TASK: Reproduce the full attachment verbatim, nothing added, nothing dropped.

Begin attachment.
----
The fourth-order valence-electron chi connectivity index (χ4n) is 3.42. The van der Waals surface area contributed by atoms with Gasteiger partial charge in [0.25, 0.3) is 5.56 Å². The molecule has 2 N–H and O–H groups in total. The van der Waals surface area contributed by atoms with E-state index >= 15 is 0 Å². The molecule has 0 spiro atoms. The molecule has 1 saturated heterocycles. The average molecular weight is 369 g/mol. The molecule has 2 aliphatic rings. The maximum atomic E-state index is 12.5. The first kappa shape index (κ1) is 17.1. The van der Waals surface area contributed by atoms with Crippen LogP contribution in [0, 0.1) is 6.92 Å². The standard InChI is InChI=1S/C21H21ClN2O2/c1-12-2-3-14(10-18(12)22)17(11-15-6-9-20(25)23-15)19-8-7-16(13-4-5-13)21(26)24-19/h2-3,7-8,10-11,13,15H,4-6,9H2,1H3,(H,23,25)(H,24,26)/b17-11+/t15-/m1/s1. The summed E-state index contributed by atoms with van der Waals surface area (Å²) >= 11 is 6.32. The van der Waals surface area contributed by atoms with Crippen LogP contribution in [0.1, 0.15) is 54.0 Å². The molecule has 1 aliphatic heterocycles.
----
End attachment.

The fourth-order valence-electron chi connectivity index (χ4n) is 3.42. The van der Waals surface area contributed by atoms with Gasteiger partial charge in [0.25, 0.3) is 5.56 Å². The molecule has 2 N–H and O–H groups in total. The van der Waals surface area contributed by atoms with E-state index >= 15 is 0 Å². The molecule has 0 spiro atoms. The molecule has 1 saturated heterocycles. The average molecular weight is 369 g/mol. The molecule has 2 aliphatic rings. The maximum atomic E-state index is 12.5. The first kappa shape index (κ1) is 17.1. The van der Waals surface area contributed by atoms with Crippen LogP contribution in [0, 0.1) is 6.92 Å². The standard InChI is InChI=1S/C21H21ClN2O2/c1-12-2-3-14(10-18(12)22)17(11-15-6-9-20(25)23-15)19-8-7-16(13-4-5-13)21(26)24-19/h2-3,7-8,10-11,13,15H,4-6,9H2,1H3,(H,23,25)(H,24,26)/b17-11+/t15-/m1/s1. The summed E-state index contributed by atoms with van der Waals surface area (Å²) >= 11 is 6.32. The van der Waals surface area contributed by atoms with Crippen LogP contribution in [0.1, 0.15) is 54.0 Å². The molecule has 1 aliphatic heterocycles.